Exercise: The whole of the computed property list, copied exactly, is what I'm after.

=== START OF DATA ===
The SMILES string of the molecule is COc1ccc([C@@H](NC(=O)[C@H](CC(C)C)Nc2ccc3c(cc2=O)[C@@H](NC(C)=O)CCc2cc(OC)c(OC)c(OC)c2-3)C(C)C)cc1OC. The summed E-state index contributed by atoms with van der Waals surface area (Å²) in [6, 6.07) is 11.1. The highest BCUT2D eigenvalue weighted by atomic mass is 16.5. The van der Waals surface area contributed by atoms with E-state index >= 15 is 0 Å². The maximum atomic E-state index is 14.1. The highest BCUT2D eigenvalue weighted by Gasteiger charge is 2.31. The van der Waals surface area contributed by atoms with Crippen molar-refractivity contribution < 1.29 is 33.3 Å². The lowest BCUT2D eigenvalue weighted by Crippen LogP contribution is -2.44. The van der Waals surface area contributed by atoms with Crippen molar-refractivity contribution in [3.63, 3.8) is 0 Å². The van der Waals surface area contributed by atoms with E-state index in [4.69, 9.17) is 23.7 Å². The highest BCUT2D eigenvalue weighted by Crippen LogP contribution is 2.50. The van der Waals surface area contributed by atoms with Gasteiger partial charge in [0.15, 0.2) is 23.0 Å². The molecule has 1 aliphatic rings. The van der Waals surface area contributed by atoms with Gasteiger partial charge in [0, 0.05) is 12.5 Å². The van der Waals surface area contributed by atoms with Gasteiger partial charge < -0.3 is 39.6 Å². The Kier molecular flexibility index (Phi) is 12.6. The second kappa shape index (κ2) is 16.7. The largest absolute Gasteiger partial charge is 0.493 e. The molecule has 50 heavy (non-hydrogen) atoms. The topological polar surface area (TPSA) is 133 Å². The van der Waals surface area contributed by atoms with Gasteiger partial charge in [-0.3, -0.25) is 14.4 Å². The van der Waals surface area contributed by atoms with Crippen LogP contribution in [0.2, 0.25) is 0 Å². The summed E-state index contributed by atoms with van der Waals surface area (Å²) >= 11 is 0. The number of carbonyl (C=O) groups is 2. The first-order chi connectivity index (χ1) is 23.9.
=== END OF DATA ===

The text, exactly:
The SMILES string of the molecule is COc1ccc([C@@H](NC(=O)[C@H](CC(C)C)Nc2ccc3c(cc2=O)[C@@H](NC(C)=O)CCc2cc(OC)c(OC)c(OC)c2-3)C(C)C)cc1OC. The summed E-state index contributed by atoms with van der Waals surface area (Å²) in [6, 6.07) is 11.1. The highest BCUT2D eigenvalue weighted by atomic mass is 16.5. The van der Waals surface area contributed by atoms with E-state index >= 15 is 0 Å². The maximum atomic E-state index is 14.1. The highest BCUT2D eigenvalue weighted by Gasteiger charge is 2.31. The van der Waals surface area contributed by atoms with Crippen molar-refractivity contribution < 1.29 is 33.3 Å². The lowest BCUT2D eigenvalue weighted by Crippen LogP contribution is -2.44. The van der Waals surface area contributed by atoms with Crippen molar-refractivity contribution in [3.63, 3.8) is 0 Å². The van der Waals surface area contributed by atoms with E-state index in [4.69, 9.17) is 23.7 Å². The highest BCUT2D eigenvalue weighted by Crippen LogP contribution is 2.50. The van der Waals surface area contributed by atoms with Gasteiger partial charge in [0.15, 0.2) is 23.0 Å². The molecule has 1 aliphatic rings. The van der Waals surface area contributed by atoms with Gasteiger partial charge in [0, 0.05) is 12.5 Å². The van der Waals surface area contributed by atoms with Gasteiger partial charge < -0.3 is 39.6 Å². The Kier molecular flexibility index (Phi) is 12.6. The second kappa shape index (κ2) is 16.7. The largest absolute Gasteiger partial charge is 0.493 e. The molecule has 50 heavy (non-hydrogen) atoms. The topological polar surface area (TPSA) is 133 Å². The van der Waals surface area contributed by atoms with Gasteiger partial charge in [-0.3, -0.25) is 14.4 Å². The van der Waals surface area contributed by atoms with Crippen LogP contribution in [0.2, 0.25) is 0 Å². The summed E-state index contributed by atoms with van der Waals surface area (Å²) >= 11 is 0. The number of carbonyl (C=O) groups is 2. The first-order chi connectivity index (χ1) is 23.9.